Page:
I want to use for chapter titles/section a sans-serif font and for the normal text a serif font.

To be consistent:

  • Should page header/footer then be seen as section text (sans-serif) or body (serif)?

    • I assume page header/footer is section so sans-serif?
  • Should footnotes then be seen as section text (sans-serif) or body (serif)?

    • I assume body text so serif?
  • What often goes wrong when combining sans-serif and serif fonts? What to take into account? E.g. do you see class A (and which class) of text being typeset in sans serif where you would expect serif? What else?

  • Hi jos, welcome to the site! For best results, you should keep your questions focused on one specific thing. I think your first two questions in the list can be tied together but the last one is too separate.
    – JohnB
    Mar 4, 2015 at 22:15

1 Answer 1


Your questions are very subjective and you can only get subjective answers to these kind of questions. It all depends on your typographic concept.

I assume that with header you mean the running header? If so I'd go with sans-serif for the header, if you also use it for the titling (on the book-cover) and the headlines, maybe you can even set the header in grey so it doesn't distract the reader. For footnotes I used both, the typeface of the headlines and the typeface for the body-text, that really depends on what you think looks better! Most of the time I go with the body-text-typeface.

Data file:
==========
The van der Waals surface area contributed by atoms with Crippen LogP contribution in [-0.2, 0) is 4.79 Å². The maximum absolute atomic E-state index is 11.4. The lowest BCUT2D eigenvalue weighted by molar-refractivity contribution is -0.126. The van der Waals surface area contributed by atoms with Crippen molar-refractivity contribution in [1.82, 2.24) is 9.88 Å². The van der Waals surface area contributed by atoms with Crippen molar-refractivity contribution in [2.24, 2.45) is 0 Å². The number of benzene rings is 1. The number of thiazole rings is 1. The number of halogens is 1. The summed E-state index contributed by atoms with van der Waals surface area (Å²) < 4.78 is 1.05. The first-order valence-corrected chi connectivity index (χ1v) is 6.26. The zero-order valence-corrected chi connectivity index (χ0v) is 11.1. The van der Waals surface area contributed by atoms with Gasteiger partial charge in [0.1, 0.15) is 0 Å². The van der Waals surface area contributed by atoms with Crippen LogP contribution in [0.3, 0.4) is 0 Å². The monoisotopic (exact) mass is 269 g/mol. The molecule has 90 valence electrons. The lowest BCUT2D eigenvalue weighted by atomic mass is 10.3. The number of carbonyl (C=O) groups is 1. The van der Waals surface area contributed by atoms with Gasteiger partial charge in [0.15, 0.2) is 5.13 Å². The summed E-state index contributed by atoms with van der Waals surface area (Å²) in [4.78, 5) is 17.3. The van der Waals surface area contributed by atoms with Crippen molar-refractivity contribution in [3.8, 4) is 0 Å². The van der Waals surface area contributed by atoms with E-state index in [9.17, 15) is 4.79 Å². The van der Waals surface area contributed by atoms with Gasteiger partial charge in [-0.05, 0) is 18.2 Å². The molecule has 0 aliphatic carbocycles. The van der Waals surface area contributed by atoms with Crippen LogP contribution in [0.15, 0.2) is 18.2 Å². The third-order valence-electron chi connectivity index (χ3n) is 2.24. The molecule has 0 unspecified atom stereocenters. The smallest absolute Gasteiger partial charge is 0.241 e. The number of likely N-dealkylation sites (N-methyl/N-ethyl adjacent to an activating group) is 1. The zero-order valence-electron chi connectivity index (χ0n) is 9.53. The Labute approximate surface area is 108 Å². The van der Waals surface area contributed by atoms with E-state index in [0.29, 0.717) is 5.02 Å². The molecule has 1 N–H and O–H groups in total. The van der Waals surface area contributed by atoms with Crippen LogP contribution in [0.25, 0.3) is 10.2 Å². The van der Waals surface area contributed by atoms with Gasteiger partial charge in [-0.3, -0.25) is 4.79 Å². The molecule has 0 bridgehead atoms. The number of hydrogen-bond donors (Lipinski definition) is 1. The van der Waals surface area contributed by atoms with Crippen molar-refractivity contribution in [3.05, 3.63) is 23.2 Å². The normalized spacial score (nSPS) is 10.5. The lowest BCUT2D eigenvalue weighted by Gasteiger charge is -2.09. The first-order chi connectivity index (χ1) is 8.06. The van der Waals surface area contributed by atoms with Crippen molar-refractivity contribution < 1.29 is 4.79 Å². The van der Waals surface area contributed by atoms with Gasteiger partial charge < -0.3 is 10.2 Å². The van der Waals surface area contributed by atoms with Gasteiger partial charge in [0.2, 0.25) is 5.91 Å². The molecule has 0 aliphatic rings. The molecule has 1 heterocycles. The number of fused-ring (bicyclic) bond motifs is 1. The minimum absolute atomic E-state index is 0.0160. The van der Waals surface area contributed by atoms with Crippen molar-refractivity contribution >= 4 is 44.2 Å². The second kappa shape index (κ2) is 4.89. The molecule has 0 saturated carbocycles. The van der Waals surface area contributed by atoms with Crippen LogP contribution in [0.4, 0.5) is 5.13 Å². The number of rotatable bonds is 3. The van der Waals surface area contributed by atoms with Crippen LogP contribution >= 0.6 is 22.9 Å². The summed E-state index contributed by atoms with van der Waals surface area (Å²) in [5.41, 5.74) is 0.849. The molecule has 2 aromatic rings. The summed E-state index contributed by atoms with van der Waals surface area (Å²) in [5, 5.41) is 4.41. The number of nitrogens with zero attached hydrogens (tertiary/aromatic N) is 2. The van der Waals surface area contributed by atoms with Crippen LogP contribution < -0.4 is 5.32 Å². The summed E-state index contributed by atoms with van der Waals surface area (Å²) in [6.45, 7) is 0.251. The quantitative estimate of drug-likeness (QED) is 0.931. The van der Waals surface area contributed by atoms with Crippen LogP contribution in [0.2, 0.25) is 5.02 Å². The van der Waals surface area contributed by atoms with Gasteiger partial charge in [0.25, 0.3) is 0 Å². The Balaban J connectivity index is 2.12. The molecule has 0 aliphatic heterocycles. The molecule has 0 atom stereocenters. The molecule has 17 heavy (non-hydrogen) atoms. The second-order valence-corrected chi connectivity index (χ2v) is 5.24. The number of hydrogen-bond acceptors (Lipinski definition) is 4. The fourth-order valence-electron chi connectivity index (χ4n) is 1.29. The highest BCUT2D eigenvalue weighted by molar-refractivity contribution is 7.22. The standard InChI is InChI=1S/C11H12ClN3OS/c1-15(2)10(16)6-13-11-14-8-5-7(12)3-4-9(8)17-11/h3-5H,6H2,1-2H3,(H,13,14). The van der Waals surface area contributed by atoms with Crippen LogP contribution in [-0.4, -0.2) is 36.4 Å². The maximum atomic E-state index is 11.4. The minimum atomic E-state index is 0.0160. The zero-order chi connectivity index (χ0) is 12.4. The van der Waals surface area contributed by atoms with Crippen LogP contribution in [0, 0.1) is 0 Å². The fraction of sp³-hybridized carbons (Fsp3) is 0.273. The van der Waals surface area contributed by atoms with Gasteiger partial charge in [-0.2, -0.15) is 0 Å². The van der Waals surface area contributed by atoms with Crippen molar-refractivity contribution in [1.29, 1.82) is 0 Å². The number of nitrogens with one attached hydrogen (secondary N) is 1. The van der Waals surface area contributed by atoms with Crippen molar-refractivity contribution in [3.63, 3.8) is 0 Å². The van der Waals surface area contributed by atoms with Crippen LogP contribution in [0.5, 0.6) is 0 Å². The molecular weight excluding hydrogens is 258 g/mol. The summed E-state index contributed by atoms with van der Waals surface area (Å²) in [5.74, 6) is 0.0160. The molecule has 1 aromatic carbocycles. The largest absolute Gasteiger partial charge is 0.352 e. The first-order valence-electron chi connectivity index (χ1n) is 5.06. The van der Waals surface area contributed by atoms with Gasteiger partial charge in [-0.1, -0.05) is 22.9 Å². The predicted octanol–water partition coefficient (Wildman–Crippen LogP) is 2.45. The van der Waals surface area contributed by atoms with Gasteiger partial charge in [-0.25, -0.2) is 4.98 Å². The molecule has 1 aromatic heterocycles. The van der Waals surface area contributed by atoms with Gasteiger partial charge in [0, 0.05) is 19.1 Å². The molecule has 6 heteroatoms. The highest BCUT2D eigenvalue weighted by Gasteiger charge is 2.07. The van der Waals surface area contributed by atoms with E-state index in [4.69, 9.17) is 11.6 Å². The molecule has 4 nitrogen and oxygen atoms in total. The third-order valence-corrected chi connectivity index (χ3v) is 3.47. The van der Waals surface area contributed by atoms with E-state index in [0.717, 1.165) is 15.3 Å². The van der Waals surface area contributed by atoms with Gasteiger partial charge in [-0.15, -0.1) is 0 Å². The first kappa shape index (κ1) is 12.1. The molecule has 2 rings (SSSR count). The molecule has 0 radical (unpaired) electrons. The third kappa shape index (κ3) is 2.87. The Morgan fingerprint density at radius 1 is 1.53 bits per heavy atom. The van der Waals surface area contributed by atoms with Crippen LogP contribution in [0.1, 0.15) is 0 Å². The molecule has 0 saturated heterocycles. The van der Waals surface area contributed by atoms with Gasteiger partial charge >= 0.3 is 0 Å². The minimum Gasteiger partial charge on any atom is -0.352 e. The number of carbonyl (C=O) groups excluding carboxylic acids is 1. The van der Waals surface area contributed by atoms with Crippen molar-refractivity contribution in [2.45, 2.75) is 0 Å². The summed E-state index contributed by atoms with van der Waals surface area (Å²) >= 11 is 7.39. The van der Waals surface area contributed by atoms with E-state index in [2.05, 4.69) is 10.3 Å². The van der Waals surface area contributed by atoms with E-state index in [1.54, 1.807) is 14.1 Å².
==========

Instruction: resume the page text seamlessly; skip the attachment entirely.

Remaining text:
My main tip for font-combination (for a book) is to combine characteristics. Make sure they have the same x-height, compare the lowrecase a and the lowercase g, do they match?

Maybe you want to read "the big book of font combinations" by Douglas Bonneville to get some inspiration. You can also find a short guide on that on his website: 29 principles for making great font combinations, or you might want to read the suggestions by Hoefler & Co on this topic in their article four techniques for combining fonts

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